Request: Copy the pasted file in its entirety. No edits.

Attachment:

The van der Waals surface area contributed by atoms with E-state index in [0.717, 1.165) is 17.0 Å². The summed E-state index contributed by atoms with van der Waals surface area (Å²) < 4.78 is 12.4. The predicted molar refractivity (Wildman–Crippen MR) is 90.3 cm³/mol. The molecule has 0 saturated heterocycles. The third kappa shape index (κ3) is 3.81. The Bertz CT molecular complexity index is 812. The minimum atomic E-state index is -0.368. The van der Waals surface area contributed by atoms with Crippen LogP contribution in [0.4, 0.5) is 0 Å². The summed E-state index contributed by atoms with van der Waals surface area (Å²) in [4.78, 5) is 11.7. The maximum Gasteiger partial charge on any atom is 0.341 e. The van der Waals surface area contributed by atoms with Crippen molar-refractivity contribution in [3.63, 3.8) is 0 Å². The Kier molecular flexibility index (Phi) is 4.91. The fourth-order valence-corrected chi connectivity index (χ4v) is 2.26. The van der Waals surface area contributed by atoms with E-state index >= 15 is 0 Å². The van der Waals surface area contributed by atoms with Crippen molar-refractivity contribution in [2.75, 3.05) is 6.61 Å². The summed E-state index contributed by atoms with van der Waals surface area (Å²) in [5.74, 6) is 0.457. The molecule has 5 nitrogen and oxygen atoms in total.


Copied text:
The van der Waals surface area contributed by atoms with E-state index in [0.717, 1.165) is 17.0 Å². The summed E-state index contributed by atoms with van der Waals surface area (Å²) < 4.78 is 12.4. The predicted molar refractivity (Wildman–Crippen MR) is 90.3 cm³/mol. The molecule has 0 saturated heterocycles. The third kappa shape index (κ3) is 3.81. The Bertz CT molecular complexity index is 812. The minimum atomic E-state index is -0.368. The van der Waals surface area contributed by atoms with Crippen LogP contribution in [0.4, 0.5) is 0 Å². The summed E-state index contributed by atoms with van der Waals surface area (Å²) in [4.78, 5) is 11.7. The maximum Gasteiger partial charge on any atom is 0.341 e. The van der Waals surface area contributed by atoms with Crippen molar-refractivity contribution in [3.63, 3.8) is 0 Å². The Kier molecular flexibility index (Phi) is 4.91. The fourth-order valence-corrected chi connectivity index (χ4v) is 2.26. The van der Waals surface area contributed by atoms with E-state index >= 15 is 0 Å². The van der Waals surface area contributed by atoms with Crippen molar-refractivity contribution in [2.75, 3.05) is 6.61 Å². The summed E-state index contributed by atoms with van der Waals surface area (Å²) in [5.74, 6) is 0.457. The molecule has 5 nitrogen and oxygen atoms in total.